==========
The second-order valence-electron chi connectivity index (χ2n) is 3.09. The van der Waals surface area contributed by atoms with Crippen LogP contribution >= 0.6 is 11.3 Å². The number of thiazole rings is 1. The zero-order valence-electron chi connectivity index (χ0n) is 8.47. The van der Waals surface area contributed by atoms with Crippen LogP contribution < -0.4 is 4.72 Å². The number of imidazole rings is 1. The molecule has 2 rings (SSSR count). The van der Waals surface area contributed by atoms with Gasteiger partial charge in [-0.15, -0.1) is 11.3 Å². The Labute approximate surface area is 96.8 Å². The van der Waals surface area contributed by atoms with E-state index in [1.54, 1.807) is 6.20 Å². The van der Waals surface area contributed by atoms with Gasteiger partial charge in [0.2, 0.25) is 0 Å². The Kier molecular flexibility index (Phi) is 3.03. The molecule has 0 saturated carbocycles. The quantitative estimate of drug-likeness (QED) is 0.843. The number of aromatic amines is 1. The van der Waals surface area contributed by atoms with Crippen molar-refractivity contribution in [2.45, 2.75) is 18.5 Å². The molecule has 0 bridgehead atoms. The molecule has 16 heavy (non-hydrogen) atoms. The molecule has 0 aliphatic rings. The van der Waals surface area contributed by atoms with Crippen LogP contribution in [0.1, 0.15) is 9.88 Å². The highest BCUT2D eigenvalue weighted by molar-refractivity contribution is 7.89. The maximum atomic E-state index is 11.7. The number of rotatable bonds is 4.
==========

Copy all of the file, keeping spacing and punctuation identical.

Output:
The second-order valence-electron chi connectivity index (χ2n) is 3.09. The van der Waals surface area contributed by atoms with Crippen LogP contribution >= 0.6 is 11.3 Å². The number of thiazole rings is 1. The zero-order valence-electron chi connectivity index (χ0n) is 8.47. The van der Waals surface area contributed by atoms with Crippen LogP contribution < -0.4 is 4.72 Å². The number of imidazole rings is 1. The molecule has 2 rings (SSSR count). The van der Waals surface area contributed by atoms with Gasteiger partial charge in [-0.15, -0.1) is 11.3 Å². The Labute approximate surface area is 96.8 Å². The van der Waals surface area contributed by atoms with E-state index in [1.54, 1.807) is 6.20 Å². The van der Waals surface area contributed by atoms with Gasteiger partial charge in [0.2, 0.25) is 0 Å². The Kier molecular flexibility index (Phi) is 3.03. The molecule has 0 saturated carbocycles. The quantitative estimate of drug-likeness (QED) is 0.843. The number of aromatic amines is 1. The van der Waals surface area contributed by atoms with Crippen molar-refractivity contribution in [2.45, 2.75) is 18.5 Å². The molecule has 0 bridgehead atoms. The molecule has 16 heavy (non-hydrogen) atoms. The molecule has 0 aliphatic rings. The van der Waals surface area contributed by atoms with Crippen LogP contribution in [0.1, 0.15) is 9.88 Å². The highest BCUT2D eigenvalue weighted by molar-refractivity contribution is 7.89. The maximum atomic E-state index is 11.7. The number of rotatable bonds is 4.